So the SOAP "stack" is a mess, and currently only the simplest of services are able to interoperate. However we believe this situation is likely to improve long term, in part due to the adoption of profiles published by the WS-I, but mainly due to the emergence of a reference implementation in the form of Microsoft's WCF. It should be noted that most deployed implementations only provide first class support for the W3C member submissions for SOAP 1.1, WSDL 1.1, WS-Addressing and WS-Policy. Migrating from these ad-hoc specifications to Recommendations maintained by the W3C and covered by the W3C patent policy is going to be very difficult in practice.
The following are our main issues with Web services:
Many services ignore SOAP and exchange Plain Old XML (POX) messages passed to a "Web API" using HTTP POST. Whilst these services eschew SOAP, and operate in simpler environments, they are architecturally similar to Web services.
We therefore use the term "Services on the Web" to indicate interactions which conform with W3C Web Architecture and operate on resources, typically using HTTP/HTTPS. Building resource centric systems isn't a natural activity for many architects, especially when faced with nothing but "Enterprise" tools from vendors the vast majority of whom are pushing Web services.
A key obstacle in adopting Services on the Web within business computing is the lack of a description language and tools to abstract the data being exchanged. Although WSDL 2.0 offers a HTTP binding, it has very limited scope and is message centric. The resource centric and more complete WADL would provide a better basis for a Web description language. However on the Web it is unclear exactly what would distinguish a description language from a set of HTML or XML Forms.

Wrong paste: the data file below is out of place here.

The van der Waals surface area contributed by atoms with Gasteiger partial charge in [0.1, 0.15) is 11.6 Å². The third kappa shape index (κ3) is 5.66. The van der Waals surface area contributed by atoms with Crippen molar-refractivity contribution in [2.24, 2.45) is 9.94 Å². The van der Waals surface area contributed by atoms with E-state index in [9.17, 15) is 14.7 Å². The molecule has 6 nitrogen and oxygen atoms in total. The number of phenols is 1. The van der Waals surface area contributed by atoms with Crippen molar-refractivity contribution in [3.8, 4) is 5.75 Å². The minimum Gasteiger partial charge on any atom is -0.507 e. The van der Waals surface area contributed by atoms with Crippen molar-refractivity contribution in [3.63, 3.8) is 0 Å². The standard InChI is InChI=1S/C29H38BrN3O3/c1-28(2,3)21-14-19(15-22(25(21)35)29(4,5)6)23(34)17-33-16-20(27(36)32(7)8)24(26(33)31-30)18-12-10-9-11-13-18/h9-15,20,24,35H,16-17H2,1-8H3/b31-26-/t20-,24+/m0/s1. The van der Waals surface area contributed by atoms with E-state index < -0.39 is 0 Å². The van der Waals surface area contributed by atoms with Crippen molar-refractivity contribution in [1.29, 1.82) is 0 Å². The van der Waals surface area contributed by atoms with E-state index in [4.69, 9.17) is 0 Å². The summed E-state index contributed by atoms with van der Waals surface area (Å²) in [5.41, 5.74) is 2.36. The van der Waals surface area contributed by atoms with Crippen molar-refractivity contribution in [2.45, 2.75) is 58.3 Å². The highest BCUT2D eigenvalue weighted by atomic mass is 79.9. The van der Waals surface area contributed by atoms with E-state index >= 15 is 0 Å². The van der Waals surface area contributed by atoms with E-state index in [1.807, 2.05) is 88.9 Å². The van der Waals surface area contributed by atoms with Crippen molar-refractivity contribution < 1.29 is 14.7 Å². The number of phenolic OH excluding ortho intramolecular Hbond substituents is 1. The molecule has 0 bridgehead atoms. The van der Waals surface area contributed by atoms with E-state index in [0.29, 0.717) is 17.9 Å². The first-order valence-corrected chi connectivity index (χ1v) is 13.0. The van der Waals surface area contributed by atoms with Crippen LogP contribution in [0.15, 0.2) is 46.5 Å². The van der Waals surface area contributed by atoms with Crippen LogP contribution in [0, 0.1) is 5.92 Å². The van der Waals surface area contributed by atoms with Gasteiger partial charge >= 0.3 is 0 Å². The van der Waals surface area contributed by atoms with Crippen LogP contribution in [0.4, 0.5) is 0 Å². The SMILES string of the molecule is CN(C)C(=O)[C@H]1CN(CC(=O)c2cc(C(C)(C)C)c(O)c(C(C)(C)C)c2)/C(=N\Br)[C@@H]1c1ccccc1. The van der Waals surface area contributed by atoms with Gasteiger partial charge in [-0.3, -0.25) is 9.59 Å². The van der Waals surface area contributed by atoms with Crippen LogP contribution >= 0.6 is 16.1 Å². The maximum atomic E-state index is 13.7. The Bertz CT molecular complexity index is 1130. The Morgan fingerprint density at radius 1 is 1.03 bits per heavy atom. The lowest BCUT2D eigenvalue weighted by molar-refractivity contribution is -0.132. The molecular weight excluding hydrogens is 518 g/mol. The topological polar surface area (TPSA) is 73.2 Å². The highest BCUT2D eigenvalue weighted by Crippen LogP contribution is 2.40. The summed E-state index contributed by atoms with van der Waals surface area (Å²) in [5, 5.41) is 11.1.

One interesting area to us, and a possible a matter of concern for the W3C, is the fragmentation of formats. XML held the possibility of being a one size fits all format to unite document and code based processing of messages, but we are now seeing services which accept and return data in a wide variety of formats targeted at native processing, such as JSON, YAML and PHP serialisation. The individual properties and mappings for each of these formats are subtlety different, and the security implications of using these formats are not yet well understood.
Use-cases seen to provide a challenge to implement as Services on the Web include:
The W3C holds the reins for the core specifications used by the Web and by Web Services. This has generated something of a conflict of interest, between what are different architectures and information spaces. Instances where the W3C has attempted to impose Web architecture principles upon Web services include:
In each case the resolution has not been well implemented by vendors or embraced by other SOAP specifications. In some respects such resolutions may be seen as paying a "W3C tax", the cost of having the W3C brand placed upon Web service specifications. Such challenges will only continue to deepen as more Web unfriendly Web service specifications come to the attention of the TAG, for example WS-Polling, WS-Transfer and WS-MetadataExchange
We believe that rather than impose Web architecture on Web services, the W3C should strongly highlight the distinction between "Web Services" and "The Web" which whilst not being very compatible, may continue to be complementary.
Many of the Web service specifications within the W3C will soon have been published as Recommendations and be in maintainance mode. We suggest the W3C collapse the individual Working Groups into a single Web services Core Working Group.
We propose that the W3C forms a Best Practices and Deployment Working Group to collect use-cases for "Services on The Web" and exemplify how to provide services for agents which conform to the Architecture of the World Wide Web.